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6.2 Agro-Industries

The AU/ECA report points out that regional value chains and markets for strategic commodities would not only increase competitiveness of agriculture at farm level, but also trigger the development of agro-processing and agribusiness ventures at the regional level. This is also the approach of the AGCs, focusing on the local level, within a broader crosscutting – national and regional – framework.

A crucial part of the corridor concept is for an increase in related off-farm economic activities, not least local agro-processing creating jobs and adding value. A related focal area is improvement of storage capacity and the reduction of postharvest losses. Both interventions are part of the African Development Bank Group's Agricultural Sector Strategy 2010–2014, together with other infrastructural investments, including feeder and community access roads.

Interestingly, the regional economic community, the Common Market for Eastern and Southern Africa (COMESA),[1] has developed an agro-processing sector strategy to capture the full value of production and create employment, reduce poverty levels and increase economic growth. In so doing, the community points to the fact that in developed countries, more than 98 percent of all primary agricultural products are sold to agro-processing facilities, while in the COMESA region, the percentage is only 30.[2] In 2010, the community, together with the International Fertilizer Development Center, announced the formation of the COMESA Regional Agricultural Inputs Program, responding to rising food prices by increasing agricultural productivity through improved access to finance, fertilizer, and seeds.[3]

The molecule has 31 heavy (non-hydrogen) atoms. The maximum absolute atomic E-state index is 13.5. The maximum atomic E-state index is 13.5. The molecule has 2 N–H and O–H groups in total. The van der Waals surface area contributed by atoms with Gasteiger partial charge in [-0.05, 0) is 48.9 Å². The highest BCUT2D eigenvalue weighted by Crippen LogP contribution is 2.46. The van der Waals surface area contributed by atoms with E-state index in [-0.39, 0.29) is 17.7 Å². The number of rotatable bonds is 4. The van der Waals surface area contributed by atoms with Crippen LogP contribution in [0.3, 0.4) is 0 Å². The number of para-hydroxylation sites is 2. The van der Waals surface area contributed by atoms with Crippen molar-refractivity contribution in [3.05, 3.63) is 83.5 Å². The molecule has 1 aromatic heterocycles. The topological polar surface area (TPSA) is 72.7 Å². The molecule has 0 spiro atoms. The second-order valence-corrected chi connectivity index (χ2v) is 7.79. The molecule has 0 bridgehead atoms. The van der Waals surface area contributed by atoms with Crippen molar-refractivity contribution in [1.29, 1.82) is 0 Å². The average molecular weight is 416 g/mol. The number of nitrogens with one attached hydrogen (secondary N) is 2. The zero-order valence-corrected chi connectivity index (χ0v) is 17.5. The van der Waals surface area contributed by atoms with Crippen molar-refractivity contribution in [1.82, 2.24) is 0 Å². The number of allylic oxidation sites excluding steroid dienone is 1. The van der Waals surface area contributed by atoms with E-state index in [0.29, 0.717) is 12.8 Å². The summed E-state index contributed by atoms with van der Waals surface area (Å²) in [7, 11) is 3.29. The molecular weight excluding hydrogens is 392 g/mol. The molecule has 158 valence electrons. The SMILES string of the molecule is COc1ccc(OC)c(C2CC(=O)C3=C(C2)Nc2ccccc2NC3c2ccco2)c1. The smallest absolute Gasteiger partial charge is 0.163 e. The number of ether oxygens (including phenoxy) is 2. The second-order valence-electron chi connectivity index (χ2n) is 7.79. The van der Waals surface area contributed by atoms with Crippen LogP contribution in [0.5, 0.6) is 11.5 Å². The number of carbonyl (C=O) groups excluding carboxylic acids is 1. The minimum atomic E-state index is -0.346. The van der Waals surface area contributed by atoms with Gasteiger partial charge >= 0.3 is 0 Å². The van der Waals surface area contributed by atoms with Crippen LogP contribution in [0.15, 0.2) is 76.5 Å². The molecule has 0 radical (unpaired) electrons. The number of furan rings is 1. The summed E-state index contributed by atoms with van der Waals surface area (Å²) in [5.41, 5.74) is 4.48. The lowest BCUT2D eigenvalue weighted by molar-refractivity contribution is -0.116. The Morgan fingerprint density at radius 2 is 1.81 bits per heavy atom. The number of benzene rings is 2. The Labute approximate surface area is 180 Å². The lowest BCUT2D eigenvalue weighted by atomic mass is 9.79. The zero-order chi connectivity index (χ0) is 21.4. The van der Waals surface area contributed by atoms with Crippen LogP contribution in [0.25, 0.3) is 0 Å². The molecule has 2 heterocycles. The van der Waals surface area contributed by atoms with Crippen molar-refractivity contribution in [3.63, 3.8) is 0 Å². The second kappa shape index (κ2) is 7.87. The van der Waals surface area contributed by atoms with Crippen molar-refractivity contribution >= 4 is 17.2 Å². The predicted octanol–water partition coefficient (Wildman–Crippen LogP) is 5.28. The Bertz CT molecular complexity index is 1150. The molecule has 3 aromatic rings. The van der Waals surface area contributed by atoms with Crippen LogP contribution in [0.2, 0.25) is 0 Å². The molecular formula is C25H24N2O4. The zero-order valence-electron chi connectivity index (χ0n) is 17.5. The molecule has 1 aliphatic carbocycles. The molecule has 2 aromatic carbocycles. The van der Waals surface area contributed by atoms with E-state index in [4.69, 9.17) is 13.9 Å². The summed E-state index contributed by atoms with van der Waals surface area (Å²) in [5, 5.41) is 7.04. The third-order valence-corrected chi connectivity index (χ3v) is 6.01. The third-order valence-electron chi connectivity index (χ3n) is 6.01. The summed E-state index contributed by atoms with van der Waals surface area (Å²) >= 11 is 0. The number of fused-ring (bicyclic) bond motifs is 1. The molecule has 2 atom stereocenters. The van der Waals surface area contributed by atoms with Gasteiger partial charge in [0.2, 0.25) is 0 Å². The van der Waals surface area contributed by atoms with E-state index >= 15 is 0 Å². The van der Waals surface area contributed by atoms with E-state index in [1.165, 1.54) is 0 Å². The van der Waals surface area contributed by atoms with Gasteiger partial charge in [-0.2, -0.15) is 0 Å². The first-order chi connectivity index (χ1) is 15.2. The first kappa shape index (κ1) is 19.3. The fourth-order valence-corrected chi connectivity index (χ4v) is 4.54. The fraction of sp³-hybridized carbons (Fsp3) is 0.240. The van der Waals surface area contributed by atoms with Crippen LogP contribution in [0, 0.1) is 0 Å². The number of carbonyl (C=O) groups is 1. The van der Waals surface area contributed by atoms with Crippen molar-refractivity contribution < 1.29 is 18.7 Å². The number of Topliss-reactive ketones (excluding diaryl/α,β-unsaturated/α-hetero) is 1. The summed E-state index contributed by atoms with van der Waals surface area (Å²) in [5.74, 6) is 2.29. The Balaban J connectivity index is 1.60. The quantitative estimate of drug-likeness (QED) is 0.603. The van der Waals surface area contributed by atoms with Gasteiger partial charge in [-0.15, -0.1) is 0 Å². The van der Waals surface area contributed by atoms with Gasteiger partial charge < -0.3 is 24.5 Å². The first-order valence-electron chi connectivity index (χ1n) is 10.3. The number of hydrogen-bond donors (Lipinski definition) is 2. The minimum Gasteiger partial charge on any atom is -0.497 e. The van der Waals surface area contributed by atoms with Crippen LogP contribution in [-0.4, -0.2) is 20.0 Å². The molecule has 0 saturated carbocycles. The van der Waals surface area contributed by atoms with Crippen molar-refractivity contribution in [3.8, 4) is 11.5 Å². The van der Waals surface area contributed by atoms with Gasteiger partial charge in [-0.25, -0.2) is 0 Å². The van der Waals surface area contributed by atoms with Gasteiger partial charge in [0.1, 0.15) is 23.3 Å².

6.3 Regional Integration

Regional economic integration has been a favored strategy in Africa since the foundation of the OAU in 1963, after most African countries had gained their independence. Still, this is a main ambition, and the agricultural growth corridors contribute to it – and as regional interconnections are key enablers of trade and integration.

The potential for regional trade in Africa is huge, concludes the International Assessment of Agricultural Knowledge, Science and Technology for Development in its study Agriculture at a Crossroads,[4] noting that, “Intraregional trade development in agriculture, formalizing existing informal trade, value addition and ICT are all largely unexploited trade opportunities.” Furthermore, the study argues, “It will be difficult for sub-Saharan Africa to participate more profitably in global trade without establishing a regional presence and national and regional infrastructure for value addition for local producers.”

The need for regional integration was reaffirmed as essential for growth and development in Africa by the high-level Joining up Africa Conference in London in 2010,[5] where improved transport corridors enabling better trade and facilitating business development fostering integration was one issue on the agenda. Ensuring that the private sector is more effectively engaged in supporting regional integration, several barriers need to be addressed, the outcome statement notes. It also underlined the promotion of competitiveness and improving investment climates, as well as, “Continued innovation of financial and insurance products to support private investment in Africa, including enhanced guarantees, risk sharing mechanisms and enclave lending.”

Today, African countries, on average, trade just about ten percent of their goods with each other, compared to 65 percent of goods traded between European countries.

  • [1] COMESA, set up in 1993, comprises 19 member states with a combined population of over 430 million.
  • [2] According to a report by the Technical Center for Agricultural and Rural Cooperation ACP-EU, 16 March 2010.
  • [3] Press Release by the IFDC, 7 December 2010.
  • [4] IAASTD, “Agriculture at a Crossroads”, 2009.
  • [5] With high-level participation from key multilateral agencies such as the World Bank, the African Development Bank, and the Economic Commission for Africa, private companies, including Yara (represented by the author) was present at the conference, which aimed to bolster support and promote joined-up action for regional economic integration in Sub-Saharan Africa.
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